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Embraer performs first metal cut for Legacy 500 jet

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Embraer performs first metal cut for Legacy 500 jet
Embraer has performed the first metal cut for the Legacy 450 and Legacy 500 programs.


April 22, 2010
By Carey Fredericks
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April 20, 2010, São José dos Campos, Brazil – Embraer has performed the first
metal cut for the Legacy 450 and Legacy 500 programs. This
manufactured part belongs to the first Legacy 500 prototype aircraft. The event
took place at the Company’s headquarters in São José dos Campos, Brazil. The
Legacy 500 is on schedule to take its maiden flight in the second half of 2011.

 “This first metal cut for the Legacy 500 executive jet is an
important milestone in the program’s progress,” said Luís Carlos Affonso,
Embraer Executive Vice President, Executive Jets. “We are solidly committed to delivering revolutionary jets that
provide best-in-class performance and comfort. The Legacy 450 and Legacy 500 are
the only airplanes in their categories to offer a full fly-by-wire system and a
standup flat-floor cabin.”

This first component manufactured by Embraer is part of
the forward fuselage, on which the radome, radar, and glide slope antenna are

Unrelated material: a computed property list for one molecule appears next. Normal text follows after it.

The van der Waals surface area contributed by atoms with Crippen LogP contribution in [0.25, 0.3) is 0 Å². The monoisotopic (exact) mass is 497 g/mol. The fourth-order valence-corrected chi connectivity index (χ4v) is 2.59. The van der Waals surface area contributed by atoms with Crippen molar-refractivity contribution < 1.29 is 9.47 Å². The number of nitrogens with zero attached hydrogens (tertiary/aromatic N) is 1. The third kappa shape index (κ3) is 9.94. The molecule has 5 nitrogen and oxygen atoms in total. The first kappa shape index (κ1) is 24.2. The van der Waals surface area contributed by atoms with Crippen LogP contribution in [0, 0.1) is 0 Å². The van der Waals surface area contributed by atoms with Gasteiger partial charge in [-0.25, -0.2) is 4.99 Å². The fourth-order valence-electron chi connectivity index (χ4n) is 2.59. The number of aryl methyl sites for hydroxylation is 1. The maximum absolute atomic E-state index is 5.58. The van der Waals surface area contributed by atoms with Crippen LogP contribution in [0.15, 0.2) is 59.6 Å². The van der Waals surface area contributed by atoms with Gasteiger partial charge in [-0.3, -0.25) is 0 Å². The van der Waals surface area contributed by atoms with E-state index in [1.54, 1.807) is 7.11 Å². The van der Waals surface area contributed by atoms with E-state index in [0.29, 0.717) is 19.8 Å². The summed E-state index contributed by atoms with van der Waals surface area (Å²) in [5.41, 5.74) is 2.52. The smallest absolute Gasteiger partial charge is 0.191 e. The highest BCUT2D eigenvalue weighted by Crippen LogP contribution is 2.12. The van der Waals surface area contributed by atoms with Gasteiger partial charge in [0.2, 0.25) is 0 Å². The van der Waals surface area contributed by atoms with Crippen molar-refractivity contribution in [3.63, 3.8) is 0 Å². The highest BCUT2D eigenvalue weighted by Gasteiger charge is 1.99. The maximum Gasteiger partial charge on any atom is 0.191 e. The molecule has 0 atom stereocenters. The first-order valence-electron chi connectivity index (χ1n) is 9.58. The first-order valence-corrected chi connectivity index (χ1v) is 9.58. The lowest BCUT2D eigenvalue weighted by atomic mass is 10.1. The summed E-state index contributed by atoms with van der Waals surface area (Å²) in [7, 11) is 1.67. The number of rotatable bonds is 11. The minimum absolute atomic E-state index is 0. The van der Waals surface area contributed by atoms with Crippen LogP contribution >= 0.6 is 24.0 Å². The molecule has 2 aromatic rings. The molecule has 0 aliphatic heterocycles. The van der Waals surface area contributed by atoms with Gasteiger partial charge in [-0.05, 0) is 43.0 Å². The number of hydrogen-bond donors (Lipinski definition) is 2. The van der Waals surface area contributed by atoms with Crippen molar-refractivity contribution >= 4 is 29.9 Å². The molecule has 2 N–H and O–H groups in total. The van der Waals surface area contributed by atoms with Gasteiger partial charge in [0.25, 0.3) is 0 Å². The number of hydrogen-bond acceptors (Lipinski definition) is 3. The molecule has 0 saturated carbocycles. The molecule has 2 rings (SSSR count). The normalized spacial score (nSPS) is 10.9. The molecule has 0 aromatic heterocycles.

attached. It was milled from a plate of aluminum alloy by a five-axis
high-speed machine. The process was fully integrated with the digital mock-up, from
which the design data were extracted and converted into a numeric control
program that was then loaded into the machine. The surface of the part was also
treated and was checked with a coordinate-measuring machine before moving on to
the assembly process.

“Designed with the latest CATIA engineering software
(V5), the Legacy 500 program benefits from the intensive use of digital
manufacturing tools for the production of metallic and
composite parts, as well as assembly simulations,” said
Artur Coutinho, Embraer’s COO.

The main structure of the jets will be built from aluminum
alloy, with a substantial content of composite materials. In the production
process, there will be a considerable increase in the use of robots, and TWI
friction stir welding technology will be used for the first time at Embraer in
a production aircraft.

The Company will adopt a multi-site industrial strategy
for the production of parts and major structures of the new jets. Sonaca,
Alestis, Ducommun, and SLCA are key structural suppliers. The final assembly,
as well as completion and painting will be done at the São José dos Campos
plant.